Interesting. I actually find the scaling to work quite well, in regards to population at least. Efficient subways are possible in simutrans, they just have to be built more like real subway systems.
1. The face of the map should be so built up that only a subway can navigate the landscape without excessive bridges/underpasses or deleting of public buildings (this on its own doesnt guarantee anything, but this is how subways work--they support an already robust network, providing an *overall* advantage on the map, not just to their own lines)
2. The services should be long. Someone earlier mentioned NYC has 400-something odd subway stations. This is true, but the 6 train, for example, has I think 38 stops on it. MTA in NYC has 22 separate services, with special express services on some of those normal services. This brings us to the next point
3. Systems should share as many stations as geographically convenient.
4. Population density needs to be extremely high over a large area. To use NYC as an example again, there are about 175 city blocks that make up the length of what most people think of as Manhattan. Imagine how big of a city that is in simutrans. If you were to build a city this size in the game, it could support the previously mentioned 6 train which spans 38 stops. We know this is true because it is easily done in ny911's New York scenario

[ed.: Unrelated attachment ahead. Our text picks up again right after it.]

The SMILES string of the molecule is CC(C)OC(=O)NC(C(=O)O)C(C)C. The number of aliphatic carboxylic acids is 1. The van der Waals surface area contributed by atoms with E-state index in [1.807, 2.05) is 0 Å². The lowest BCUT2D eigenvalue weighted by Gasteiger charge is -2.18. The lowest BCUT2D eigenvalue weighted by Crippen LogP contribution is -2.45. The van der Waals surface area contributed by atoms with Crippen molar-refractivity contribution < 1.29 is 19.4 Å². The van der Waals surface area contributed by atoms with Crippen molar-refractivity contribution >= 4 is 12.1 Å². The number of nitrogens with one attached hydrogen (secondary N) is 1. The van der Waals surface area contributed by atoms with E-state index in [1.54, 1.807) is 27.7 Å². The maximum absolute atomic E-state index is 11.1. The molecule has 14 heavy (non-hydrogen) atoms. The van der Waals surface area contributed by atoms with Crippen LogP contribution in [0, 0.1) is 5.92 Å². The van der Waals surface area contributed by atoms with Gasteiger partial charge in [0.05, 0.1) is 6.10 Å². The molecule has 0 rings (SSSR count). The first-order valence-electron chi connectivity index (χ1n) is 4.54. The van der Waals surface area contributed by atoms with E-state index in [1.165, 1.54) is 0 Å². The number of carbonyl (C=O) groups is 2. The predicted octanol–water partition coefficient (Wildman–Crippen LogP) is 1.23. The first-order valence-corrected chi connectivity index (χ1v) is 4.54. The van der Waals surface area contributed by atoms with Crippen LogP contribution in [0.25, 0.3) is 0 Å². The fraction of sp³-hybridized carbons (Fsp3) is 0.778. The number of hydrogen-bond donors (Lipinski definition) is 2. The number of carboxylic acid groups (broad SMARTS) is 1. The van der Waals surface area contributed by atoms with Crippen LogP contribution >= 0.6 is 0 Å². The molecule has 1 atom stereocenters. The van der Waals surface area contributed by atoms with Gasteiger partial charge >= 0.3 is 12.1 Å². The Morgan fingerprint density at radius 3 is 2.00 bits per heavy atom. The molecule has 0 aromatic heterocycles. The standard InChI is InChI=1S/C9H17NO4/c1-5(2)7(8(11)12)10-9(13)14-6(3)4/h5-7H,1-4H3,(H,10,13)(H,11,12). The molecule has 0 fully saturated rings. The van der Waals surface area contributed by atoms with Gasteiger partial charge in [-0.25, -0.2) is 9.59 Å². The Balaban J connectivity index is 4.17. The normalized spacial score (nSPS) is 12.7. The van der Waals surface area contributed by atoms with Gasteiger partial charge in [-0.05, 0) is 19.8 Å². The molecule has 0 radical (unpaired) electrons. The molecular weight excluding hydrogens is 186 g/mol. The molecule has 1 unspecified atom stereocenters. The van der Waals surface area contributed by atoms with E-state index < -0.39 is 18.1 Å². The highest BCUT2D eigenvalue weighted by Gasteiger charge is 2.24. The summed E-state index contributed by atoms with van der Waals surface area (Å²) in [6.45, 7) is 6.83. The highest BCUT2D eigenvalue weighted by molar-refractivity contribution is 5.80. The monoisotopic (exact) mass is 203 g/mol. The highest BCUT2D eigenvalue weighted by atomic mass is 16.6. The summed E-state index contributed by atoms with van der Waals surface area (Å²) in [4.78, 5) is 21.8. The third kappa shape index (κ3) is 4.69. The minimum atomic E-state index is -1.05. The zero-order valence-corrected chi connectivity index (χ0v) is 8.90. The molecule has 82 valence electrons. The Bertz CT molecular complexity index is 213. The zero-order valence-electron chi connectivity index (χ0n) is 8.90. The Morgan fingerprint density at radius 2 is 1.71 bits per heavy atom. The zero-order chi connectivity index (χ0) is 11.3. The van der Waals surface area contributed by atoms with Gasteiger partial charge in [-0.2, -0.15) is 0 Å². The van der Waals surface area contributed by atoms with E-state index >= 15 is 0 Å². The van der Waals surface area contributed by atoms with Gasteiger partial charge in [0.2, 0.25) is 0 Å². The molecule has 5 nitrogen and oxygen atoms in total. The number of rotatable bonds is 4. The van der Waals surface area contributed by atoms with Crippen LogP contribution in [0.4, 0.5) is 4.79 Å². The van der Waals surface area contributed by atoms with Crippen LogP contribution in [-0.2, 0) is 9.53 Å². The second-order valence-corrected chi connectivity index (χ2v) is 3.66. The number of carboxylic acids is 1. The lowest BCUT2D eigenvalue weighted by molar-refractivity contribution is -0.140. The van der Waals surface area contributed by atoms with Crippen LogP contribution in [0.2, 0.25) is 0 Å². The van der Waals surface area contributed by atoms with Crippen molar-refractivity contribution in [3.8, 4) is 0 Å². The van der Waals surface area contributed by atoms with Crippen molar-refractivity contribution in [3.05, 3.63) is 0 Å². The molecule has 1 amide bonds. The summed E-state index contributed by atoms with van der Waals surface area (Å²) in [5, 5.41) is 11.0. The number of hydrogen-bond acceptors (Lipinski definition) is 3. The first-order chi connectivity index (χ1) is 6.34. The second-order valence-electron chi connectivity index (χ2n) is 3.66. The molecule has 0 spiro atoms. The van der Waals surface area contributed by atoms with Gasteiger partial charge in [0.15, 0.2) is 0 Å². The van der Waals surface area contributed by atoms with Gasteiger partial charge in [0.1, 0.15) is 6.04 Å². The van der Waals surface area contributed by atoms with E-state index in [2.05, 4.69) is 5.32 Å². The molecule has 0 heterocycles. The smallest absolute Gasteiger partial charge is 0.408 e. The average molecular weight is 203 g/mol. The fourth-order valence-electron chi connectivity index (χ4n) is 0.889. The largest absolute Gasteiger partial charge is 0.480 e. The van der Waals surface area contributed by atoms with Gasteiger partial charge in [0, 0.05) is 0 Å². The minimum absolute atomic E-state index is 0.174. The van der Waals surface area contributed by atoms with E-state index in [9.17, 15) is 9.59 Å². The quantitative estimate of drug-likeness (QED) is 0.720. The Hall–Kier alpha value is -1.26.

5. You need to be well networked. Just as in real life, your networks need to be linked to airports, bus stops, and normal train stops to have the ridership to support their cost.
If we are talking about using subways as early game or aesthetic tools, then maybe changes should be made. But as it is, I think simutrans reflects nicely the purpose and risks and etc involved in a subway. When you consider that 1km of subway could easily cost 250 million dollars, or that right now, NYC's new "T" line is costing 1.7billion per kilometer, we should be thankful
Seems to me simutrans needs to have another discussion about realism and fun and how big the grey area between is